'The onus is on us now'

Last Updated: Fri, Dec 07, 2012 21:00 hrs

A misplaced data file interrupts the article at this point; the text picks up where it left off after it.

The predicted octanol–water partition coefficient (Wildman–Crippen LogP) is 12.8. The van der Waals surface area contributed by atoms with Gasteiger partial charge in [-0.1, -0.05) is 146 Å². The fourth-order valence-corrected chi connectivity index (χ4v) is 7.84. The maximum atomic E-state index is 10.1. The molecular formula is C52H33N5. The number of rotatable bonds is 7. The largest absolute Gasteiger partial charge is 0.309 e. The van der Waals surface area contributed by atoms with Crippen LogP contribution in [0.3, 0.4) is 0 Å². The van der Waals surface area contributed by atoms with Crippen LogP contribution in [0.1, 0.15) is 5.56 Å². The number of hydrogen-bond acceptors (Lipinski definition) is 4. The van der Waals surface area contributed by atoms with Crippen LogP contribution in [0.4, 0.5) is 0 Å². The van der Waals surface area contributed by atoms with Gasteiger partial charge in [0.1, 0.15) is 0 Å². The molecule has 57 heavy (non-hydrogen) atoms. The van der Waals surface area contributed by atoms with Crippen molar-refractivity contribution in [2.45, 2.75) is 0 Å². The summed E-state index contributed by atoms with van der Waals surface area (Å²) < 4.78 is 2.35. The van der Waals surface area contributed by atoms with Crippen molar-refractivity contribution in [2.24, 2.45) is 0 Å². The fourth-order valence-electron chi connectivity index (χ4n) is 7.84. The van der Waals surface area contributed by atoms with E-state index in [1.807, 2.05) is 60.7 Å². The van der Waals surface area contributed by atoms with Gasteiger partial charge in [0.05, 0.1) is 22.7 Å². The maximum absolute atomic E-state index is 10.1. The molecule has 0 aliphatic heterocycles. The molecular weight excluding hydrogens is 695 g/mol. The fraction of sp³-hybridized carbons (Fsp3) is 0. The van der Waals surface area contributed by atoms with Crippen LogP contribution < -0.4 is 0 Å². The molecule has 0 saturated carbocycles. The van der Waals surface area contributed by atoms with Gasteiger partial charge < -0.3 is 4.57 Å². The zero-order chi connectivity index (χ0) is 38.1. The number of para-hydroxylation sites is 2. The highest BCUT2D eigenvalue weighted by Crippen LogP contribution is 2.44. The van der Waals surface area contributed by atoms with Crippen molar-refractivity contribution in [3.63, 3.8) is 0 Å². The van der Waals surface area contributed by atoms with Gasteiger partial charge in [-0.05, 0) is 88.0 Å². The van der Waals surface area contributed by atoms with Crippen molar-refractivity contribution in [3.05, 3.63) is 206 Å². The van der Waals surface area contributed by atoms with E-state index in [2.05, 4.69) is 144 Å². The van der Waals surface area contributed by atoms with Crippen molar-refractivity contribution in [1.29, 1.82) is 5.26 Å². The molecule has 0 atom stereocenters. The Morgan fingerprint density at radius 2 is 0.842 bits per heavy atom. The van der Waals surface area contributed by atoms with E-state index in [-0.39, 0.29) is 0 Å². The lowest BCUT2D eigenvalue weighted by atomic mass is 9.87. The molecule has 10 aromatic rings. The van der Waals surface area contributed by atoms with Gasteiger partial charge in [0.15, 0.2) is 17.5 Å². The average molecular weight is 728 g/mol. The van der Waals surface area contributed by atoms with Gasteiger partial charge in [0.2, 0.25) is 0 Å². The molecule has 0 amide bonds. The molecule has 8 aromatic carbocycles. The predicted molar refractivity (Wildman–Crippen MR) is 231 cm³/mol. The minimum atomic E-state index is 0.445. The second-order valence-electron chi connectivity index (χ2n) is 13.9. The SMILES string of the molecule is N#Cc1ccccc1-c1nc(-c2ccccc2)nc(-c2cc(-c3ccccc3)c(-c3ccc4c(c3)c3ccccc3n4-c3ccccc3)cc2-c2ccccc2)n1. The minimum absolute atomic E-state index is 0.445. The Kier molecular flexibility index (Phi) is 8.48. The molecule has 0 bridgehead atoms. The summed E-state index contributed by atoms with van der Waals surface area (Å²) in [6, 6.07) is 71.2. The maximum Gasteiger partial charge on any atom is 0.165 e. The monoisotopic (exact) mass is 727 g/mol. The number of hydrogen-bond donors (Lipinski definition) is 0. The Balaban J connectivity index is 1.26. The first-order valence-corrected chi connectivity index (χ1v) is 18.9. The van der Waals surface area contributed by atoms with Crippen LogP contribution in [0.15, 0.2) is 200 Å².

pAfter a tough phase the mutual fund industry is breathing easy The question is whether investors will also do so Secondly mutual funds have a 25 year old history yet less than 3 per cent of household savings get invested in them compared to around 41 per cent in fixed deposits Obviously fund houses want some of this money to come to them but will they be able to do that What is holding mutual funds back Do they finally see light at the end of the tunnelppHeads of six leading mutual funds participated in the Business Standard Fund Cafe on the challenges ahead The panelists were Milind Barve Sundeep Sikka Nimesh Shah A Balasubramanian Jaideep Bhattacharya and R Venkataraman The Round Table was moderated by emShyamal MajumdaremppstrongModerator strongThe smiles are back on the faces of mutual fund CEOs courtesy the government and the regulator Will you be able to transmit that smile to the faces of investors as wellppstrong Milind Barve strongOne of the objectives Sebi has recognised is how to increase penetration This is a obvious problem for the industry as the percentage of business from small towns is significantly low What Sebi has done is extremely innovative A reasonably high amount of incentive can now be paid to distribution for getting business through small towns in a manner that affect the economics of doing business for the AMCs The key thing is that we have to just make people aware that there are a number of fund products which are actually quite simple and low risk So the challenge is to create awareness We are now going to put Rs 150 crore at an industry level towards increasing it and at least over Rs 100 crore will be spent on improving penetration I think these are meaningfully large amountsppstrong A Balasubramanian strongWhen we talk about mutual funds the product that generally comes to the minds of people is only equity as an asset class It is not necessary that equity is the only asset class that gives solution to investors It has to be a right combination of equity and hybrid asset classes More energy and time would be spent on making the concept more clear about investing in mutual fund rather than talking about a specific productppstrong Sundeep Sikka strongThe smiles are back yes but I think more responsibility lies on the industry now because the regulator has done what it had to do It has given a clear roadmap Now it is up to the industry to go to the next level because I don&rsquot think we can go back to the regulator and ask anything more at this point of timeppstrong Nimesh Shah strongI see the topics that challenges an AMC are constant I think challenge is always of fund performance Whatever be the environment as long as you see anybody who has given us strong relative performance their business has done well We should be able to justify our existence by consistently beating the benchmark and that&rsquos what our endeavour should beppstrong Jaideep Bhattacharya strongFor me it&rsquos a game changer After a long time you have seen that the interest of key stakeholders in this business is being looked after From the stakeholder&rsquos perspective I think the regulator walked five steps ahead to essentially see that all of us have something on the table Second thing we need to look at is how do we actually move away from NAV-based selling to goal-based selling A lot of times the goals are 15-20 years ahead but we still talk about one-year and three-year performanceppstrong R Venkataraman strongThe market peaked in January 2008 and since then I think smiles briefly appear and they keep on disappearing So last time people started smiling again was in the middle of September or thereabouts There are two aspects of investing &ndash one is the long term nature of investments and the second is disciplinary action of investing This is a point of inflection because regulatory uncertainty also has been removed If luck supports us I am sure the state of the investment would be different in the next five yearsppstrongModerator strongOne question that keeps on coming up and the regulator has also raised this issue quite a few times is that whether we have too many AMCs We already have 44 out of which only the top five perhaps are making profitable growthppstrongSikka strongIn the US there are more than 4000 AMCs In my mind there is a case of a hundred more AMCs because the industry is going to grow five times from here in the next 10 years Please don&rsquot see it as next 12 months this business is about annuity As long as you have a business model as long as we are having the right products as long as we have the investor&rsquos confidence the industry will grow and more and more AMCs will become profitableppstrongShah strongIf you are the only AMC in a small town your business is &lsquoX&rsquo we have seen two-three more AMCs coming to that same town the awareness increases and your business actually goes up with more AMCs coming into that town It is not the question of how many AMCs are there The issue to look at is how many are serious pan-India playersppstrongSikka strongIt is very important for us today to keep the cost low to reach out to use the right technology at the lowest costppstrongBala strongSome players have moved out of the industry new players have come in There are some who don&rsquot have so much commitment to build a MF business model At the same time new guys are also seeing great potential That&rsquos the trend we could see going forward The industry is evolvingppstrongModerator strongBut do you think the entry barrier for the mutual fund industry is too lowppstrongBarve strongIt is best left to regulators than any of us in the panel But it is important that if we have people who are not indulging in practices that are unhealthy The entry barrier you refer to is very low It is just Rs 10 crore capital which sometimes a handful of individuals can put But I don&rsquot think the number is an issue The real question is are you serious or not I think the reference to seriousness is whether you are committed to creating a good long term business modelppstrongBala strongLow capital requirement has to do with the fact that the industry which has got a pass-through effect which essentially means the risk portfolios are borne by the investors That is one way of looking at it Also there are a lot more regulatory restrictions that have come in portfolio construction which removes the risks which otherwise existed in the pass-through effect One also has to look at it as an opportunity for somebody who is serious in this business who has a long term track record and who can showcase it to the public and the marketppstrongBhattacharya strongCapital is going to play a very important role in strategy But everybody doesn&rsquot need to have the same strategy Everybody doesn&rsquot need to be present in 250 cities of the country or have international presence some could just be boutiques So there is enough play for everybody in different formats and for people who are in the market as well as trying to enter the market I think all of them are working on a unique strategy as far as India is concernedppstrongModerator strongFunds have underperformed their benchmarks in the past few years Even in the recent rally 23rds of equity schemes have underperformed What is the real problemppstrongBarve strongI am very disappointed with the observation because you said &lsquorecent&rsquo market rally A fund can&rsquot be judged by what it did recently In the last six months the market has gone up by about 78 of which 75 move came in September Evaluating funds&rsquo performance on the basis of how it did in the last one month is not fair to the fund manager But I agree with you with the fact that people tend to look at recent performance and react to it It is normal human behaviour They tend to come to conclusions which unfortunately are not appropriateppBut if you look at SEBI-compiled data 76 of the funds have outperformed the benchmark in value terms over the last three years Yes in the last 3 6 or even 12 months maybe outperformance has been a challenge But if we are looking at longer period investors will be happyppstrongSikka strongBroadly one of the biggest problems of this industry is that its success is just measured by two things viz assets under management AUM and returns of the scheme This industry is much more than AUM because AUM is reflective of a lot of institutional money and scheme performance of 6-12 months which is again a reflection of just getting the portfolio right was it right for this recent rally as you put itppThe way is &lsquoawareness&rsquo and &lsquoeducation&rsquo The awareness even for the existing investors is that you will have to highlight not about 6 months or 1 year It is about a track record you will have to see how the fund house has performed in different cycles That experience is going to play a very important role People should not get carried away with the performance of the last 6-8 monthsppstrongBhattacharya strongLet me just add to the tenure part When you see the index for the last 25 years the index actually gave you between 14-16 returns out-liers being 7 and 27 When you compare that with the other asset classes which are available you don&rsquot find too many which have matched this Secondly in a country like India where you have high inflation no fixed income product will be able to beat inflationppstrongSikka strongI would like to give an example because we keep comparing everything short term Three to four years back there was a flat which was sold in Mumbai and newspaper headlines said &lsquoThe most expensive flat sold at one lakh rupees a square feet&rsquo Three years back the cost of the flat bought in 1972 was Rs 35-40 crore But when I calculated the IRR internal rate of return it was coming to 13 which is what Sensex has given The top 5-10 schemes which have got a track record of more than 15 years have given a CAGR of 20 If somebody had invested in any of those it would have been Rs 70 crores So it is more to do with &lsquoawareness&rsquo and that is where the biggest challenge lies in IndiappstrongModerator strongSEBI has come out with new incentives for non-metros Will they be enough for mutual funds to tap investors in smaller towns where business actually lies Do you think what SEBI has done is enoughppstrongBhattacharya strongThe top 25 cities account for about 92 of the total AUM There is a lot of wealth being created even outside the top 25 cities and they should have access to the best products and services some of which are offered by mutual fundsppSecond thing from a portfolio perspective non-metros&rsquo churn rate is much lower So mutual funds get better stability when these products are sold outside the metros Also your cost of acquisition is much lower than what we sometimes pay for acquiring in the metros The 30 bps incentive is a guidance essentially to build capability in the tier 2 and tier 3 markets But from a portfolio perspective I will be happy with 30-40 coming from outside the top 15 citiesppstrongBala strongThe industry has been growing through its own branch network and some of them of course have expanded and some haven&rsquot This has definitely opened the door Secondly if you look at the service providers like CAMS Karvy to the industry they themselves today operate about 250-260 branches which also essentially means the network comes to play in terms of how do you effectively utilise it Lastly look at the population of the distribution community it is only about 40000 IFAs The regulation is attempting towards helping the industry in getting more financial advisors for selling the simplified performing products This is where I think the multi-pronged approach is necessaryppstrongModerator strongOne of the plans that SEBI came up with and is much talked about is the direct plan and in which the schemes must allow investors to invest directly But distributors fear that this will take away a large chunk of their business and will bring back the unhealthy practice of clients getting kick-backs from agents Do you see this as a serious concern And how can this be addressedppstrongSikka strongIf we divide this in two parts there is the institutional corporates and the HNIs and retail I will address the retail and HNIs part Look at the performance the industry has given return of 13-14 CAGR The top 10 schemes have given return in excess of 25 and the bottom 10 about 2-3ppDistributors are in a far stronger position than they actually think they are I don&rsquot see that a lot of investors will stop dealing with the distributors because they do play a very important role The fund performance and the schemes will keep changing and investors will keep going back to the same distributor But like I mentioned it is not a static thing that once the investor has invested he doesn&rsquot have to look at his portfolio Given the large number of schemes over 300 equity schemes there will always be a need for which the investor will keep going to the distributorppstrongVenkataraman strongOn the institutional segment there will be some kind of discontinuity From the retail and HNI perspective there are two elements of this transaction or the relationship the distributor has with the customer One is the researchadvice part where he gives some advice And the second thing which people forget which is much more larger is housekeeping &ndash redemption giving statements changing POA changing bank accounts etc It is rare that an investor does not change any of his details or the relationship with the fund house So clearly there is a role or relationship between the investor and distributor So at least for the short term I don&rsquot think there will be any significant impact The business will not suddenly fall off the cliffppEvery intermediary has to add value If he does not add value he will become extinctppstrongModerator strongSEBI has already talked about a long term policy for mutual funds because too much of a dynamic regulatory environment doesn&rsquot do good to anybody If you were to suggest two areas to the regulators what would that beppstrongBarve strongI don&rsquot know whether it is to be addressed to the regulator but clearly it needs to be addressed to people who make tax laws In our recent meeting with the finance minister we made this point and I hope it will be accepted when the time is right to consider It is very important that financial investment products essentially savings or investment products with broadly same criteria or features should get the same tax treatment irrespective of the manufacturer insurance company mutual fund or under NPS If we are provided with that level playing field then we can make a meaningful contribution to generating long term savingsppThe other thing is stability in the regulatory regime In India nothing incentivises investments as much as tax incentives We have a history where certain investment products have grown only because of tax incentives and the fund industry deserves those incentives on a level playing fieldppstrongSikka strongHow do you take these mutual funds to the retail investors in smaller cities This needs to be captured in the policy whenever it comes Tax breaks have already been covered I will like to just touch on one thing which is more of communication strategy The idea is to make it simple for the investor and in a language which the investor understands SEBI has already done a lot of other things but education and awareness should be one of the important things in the road mapppstrongShah strongThe process of investing in mutual fund needs to be simplified If a bank has got complete details about an individual when I apply for a mutual fund can I just add two more rows viz which fund and how much If we apply our mind the on-boarding process can become very easy for somebody to invest in mutual fund Let&rsquos decrease our costs so that the final investor benefits out of it and then the industry will also do wellppstrongBhattacharya strongWhat we are seeing is that essentially a person might be a very successful professional but might not know the basics of financial planning One thing that I would like to be included is especially in the secondary school chapters on financial education Second thing is liberalising third party investment mandates especially for the pension and the insurance baseppstrongVenkataraman strongThe biggest thing is to give the industry a level playing field We have new pension schemes life insurance and mutual funds and everybody agrees that the retirement pie is the biggest available So it is extremely important for all the players to have a level playing field with the rightsame kind of fiscal incentives so that nobody is put at a disadvantage If that happens I think the industry will have a great futurep